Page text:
Dynamic Business Process Management in the Knowledge Economy

Creating Value from Intellectual Capital

Miejsce na okładkę książki

Table of Contents

1.1   Introduction
1.2   The Development of the Concept of Business Proces Management 

   1.2.1  The First Wave of Process Management—“Industrial Engineering”
   1.2.2  The Second Stage of Process Management—“Value Chain Management”
   1.2.3  The Third Wave of Process Management—“Evolutionary

1.3   The Incompatibility of Traditional Process Management with the Requirements of Business.   

   1.3.1  Lack of an Actual Process-Based Approach to Operations
   1.3.2  Detaching the Decision on the Method of Performance from Performance Itself
   1.3.3  The Overlong Process Improvement Loop
   1.3.4  The Incapability of Process Individualization
   1.3.5  Diffusion of Accountability for the Results of Process Execution
   1.3.6  A Top-Down Approach to Implementing Changes
   1.3.7  No Possibility of Widespread Limited Experimentation
   1.3.8  The Inability to Keep Up with the Needs of the Clients and the Changing Environment
   1.3.9  The Use of a Small Fraction of the Knowledge in the Organization
   1.3.10  Insufficient Support for, or Even Conflict with the Concept of Knowledge Management 

1.4  The Search for the Possibility of Adapting Traditional Business Process Management to the Requirements of the Knowledge Economy with the Support of IT Solutions 

   1.4.1  Pressure Resulting from the Development of ICT Technologies and Changes to Social Culture
   1.4.2  Case Management—An Attempt at Surpassing the Limitations of Traditional Process Management
   1.4.3  Process Mining
   1.4.4  Robotic Process Automation
   1.4.5  Machine Learning
   1.4.6  Search for New Directions of the Development of Process Management by Systems Vendors

1.5   The 4th Wave of Process Management—“Business Process and Knowledge Management
1.6 Conclusions


2.1   Introduction
2.2  The Definition of Dynamic Business Process Management
2.3  The Consequences of Dynamic Business Process Management

2.3.1  The Empowerment of Process Performers

2.3.2  The Radical Acceleration of Adapting to Requirements

2.3.3  A System of Constant Knowledge Creation and Verification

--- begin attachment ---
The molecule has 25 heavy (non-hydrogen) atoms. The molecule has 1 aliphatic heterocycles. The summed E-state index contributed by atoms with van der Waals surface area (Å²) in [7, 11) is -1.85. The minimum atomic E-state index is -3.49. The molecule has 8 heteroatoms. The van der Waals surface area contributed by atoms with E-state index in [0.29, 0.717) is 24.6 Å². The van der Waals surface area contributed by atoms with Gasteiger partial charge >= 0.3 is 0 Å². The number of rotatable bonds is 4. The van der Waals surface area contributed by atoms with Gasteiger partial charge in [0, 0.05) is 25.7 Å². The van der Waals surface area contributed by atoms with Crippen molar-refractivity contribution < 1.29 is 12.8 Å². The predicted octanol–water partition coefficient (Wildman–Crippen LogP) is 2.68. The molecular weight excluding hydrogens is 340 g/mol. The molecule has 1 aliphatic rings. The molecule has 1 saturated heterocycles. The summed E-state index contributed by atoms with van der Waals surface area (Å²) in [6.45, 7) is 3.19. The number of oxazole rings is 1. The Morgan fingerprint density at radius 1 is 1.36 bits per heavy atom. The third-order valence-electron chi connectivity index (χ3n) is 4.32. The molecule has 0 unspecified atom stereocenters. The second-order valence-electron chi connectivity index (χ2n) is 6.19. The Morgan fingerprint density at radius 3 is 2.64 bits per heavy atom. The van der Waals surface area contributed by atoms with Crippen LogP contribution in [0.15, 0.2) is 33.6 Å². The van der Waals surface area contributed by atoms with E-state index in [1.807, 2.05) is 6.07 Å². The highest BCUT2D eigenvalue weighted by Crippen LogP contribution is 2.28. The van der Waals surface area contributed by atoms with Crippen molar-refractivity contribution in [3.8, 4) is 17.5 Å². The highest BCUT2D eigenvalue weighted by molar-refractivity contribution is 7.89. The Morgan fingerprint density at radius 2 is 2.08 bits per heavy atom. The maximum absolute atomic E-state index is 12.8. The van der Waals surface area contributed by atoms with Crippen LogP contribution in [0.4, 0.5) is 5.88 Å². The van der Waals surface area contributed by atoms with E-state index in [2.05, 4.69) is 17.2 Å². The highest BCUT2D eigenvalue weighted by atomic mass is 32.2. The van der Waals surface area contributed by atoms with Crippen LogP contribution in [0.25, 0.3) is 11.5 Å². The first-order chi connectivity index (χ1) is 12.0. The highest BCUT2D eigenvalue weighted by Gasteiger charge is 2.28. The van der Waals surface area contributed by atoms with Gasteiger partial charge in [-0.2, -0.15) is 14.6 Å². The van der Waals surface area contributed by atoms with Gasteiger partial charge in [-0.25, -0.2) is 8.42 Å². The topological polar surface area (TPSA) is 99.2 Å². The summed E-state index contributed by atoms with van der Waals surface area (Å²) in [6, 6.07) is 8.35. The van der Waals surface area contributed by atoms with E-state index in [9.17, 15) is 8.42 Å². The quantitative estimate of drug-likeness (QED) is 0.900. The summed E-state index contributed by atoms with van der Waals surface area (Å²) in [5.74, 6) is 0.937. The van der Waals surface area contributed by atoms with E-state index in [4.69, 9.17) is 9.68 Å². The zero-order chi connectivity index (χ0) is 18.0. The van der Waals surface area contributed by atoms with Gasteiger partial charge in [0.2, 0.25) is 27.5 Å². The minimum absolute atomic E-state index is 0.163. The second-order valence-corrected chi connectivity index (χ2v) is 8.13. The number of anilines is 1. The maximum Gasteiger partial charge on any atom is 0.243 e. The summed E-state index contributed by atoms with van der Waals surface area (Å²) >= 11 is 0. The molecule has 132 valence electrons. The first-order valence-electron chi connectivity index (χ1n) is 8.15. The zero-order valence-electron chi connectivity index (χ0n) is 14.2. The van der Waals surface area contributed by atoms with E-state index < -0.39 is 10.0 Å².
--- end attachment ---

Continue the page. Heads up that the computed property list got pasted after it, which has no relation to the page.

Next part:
2.3.4  The Systemic Dissemination of Verified Knowledge

2.3.5  The Learning Organization

2.3.6  Changes to the BPM Lifecycle in the Organization

2.3.7  The Necessity of Supplementing Business Process Maturity Models

2.3.8  Change of the Goals of Implementing Process Management in Organizations

2.4   New Possibilities of Using ICT Technologies and Methodologies in Dynamic Business Process Management

2.4.1  ICT Technologies and Business Process Management

2.4.2  The Practical Reunification of Process Management with Case Management—An Attempt at Surpassing the Limitations of Traditional Business Process Management

2.4.3  New Database and Internet Technologies

2.5   Conclusions—The New Meaning of the Term“Business Process Management
3.1   Introduction
3.2   Characteristics of Knowledge

3.2.1  Tacit and Explicit Knowledge

3.2.2  Processes Pertaining to the Creation and Management of Organizational Knowledge

3.2.3  The Most Common Problems Pertaining to Knowledge Management

3.3   Mutual Relations Between Knowledge Management and Dynamic Business Process Management

3.3.1  Managing Tacit Knowledge Within Dynamic Business Process Management

3.3.2  Proposal of Updating the Process-Oriented Model of Knowledge Management

3.3.3  Relations Between Nonaka’s and Takeuchi’s Knowledge Management Model and Dynamic Business Process Management

3.4   Process Execution as a Source of Knowledge
3.5   Execution of the Concept of a Learning Organization in Dynamic Business Process Management

3.5.1  The Concept of a Learning Organization

3.5.2  Practical Implementation of the Concept of a Learning Organization in Dynamic Business Process Management

3.6   Conclusions: The Integration of Process Management with Knowledge Management
4.1  Introduction
4.2  The Implementation of Traditional Process Management

4.2.1  Process Discovery and Rationalization

4.2.2  The Transfer of Knowledge Contained in Process Descriptions

4.2.3  The Automation of Process Execution

4.2.4  Traditional Business Process Management in the Organization

4.3   The Necessity of Changing the Goals and the Scope of Implementing Process Management
4.4   Changing the Method of Business Process Description

4.4.1  Traditional, Static Process Modeling

4.4.2  Risks Associated with the Static Modeling of Processes Which Are Dynamic in Nature

4.4.3  Dynamic Business Process Modeling

4.5   Simulations of and Optimization Research on Dynamic Processes
4.6 Different Forms of Process Descriptions in Different Stages286of the Process Lifecycle Within the Organization

4.6.1  The Research Methodology

4.6.2  Results of the Study

4.6.3  Results and Discussion

4.7   The Implementation of Dynamic Business Process Management

4.7.1  The (re)Design Stage

4.7.2  The Communication and Cooperation Stage

4.7.3  The Implementation and Adjustment Stage

4.7.4  The Execution and Monitoring Stage

4.7.5  The Analysis and Diagnosis Stage

4.8 Conclusions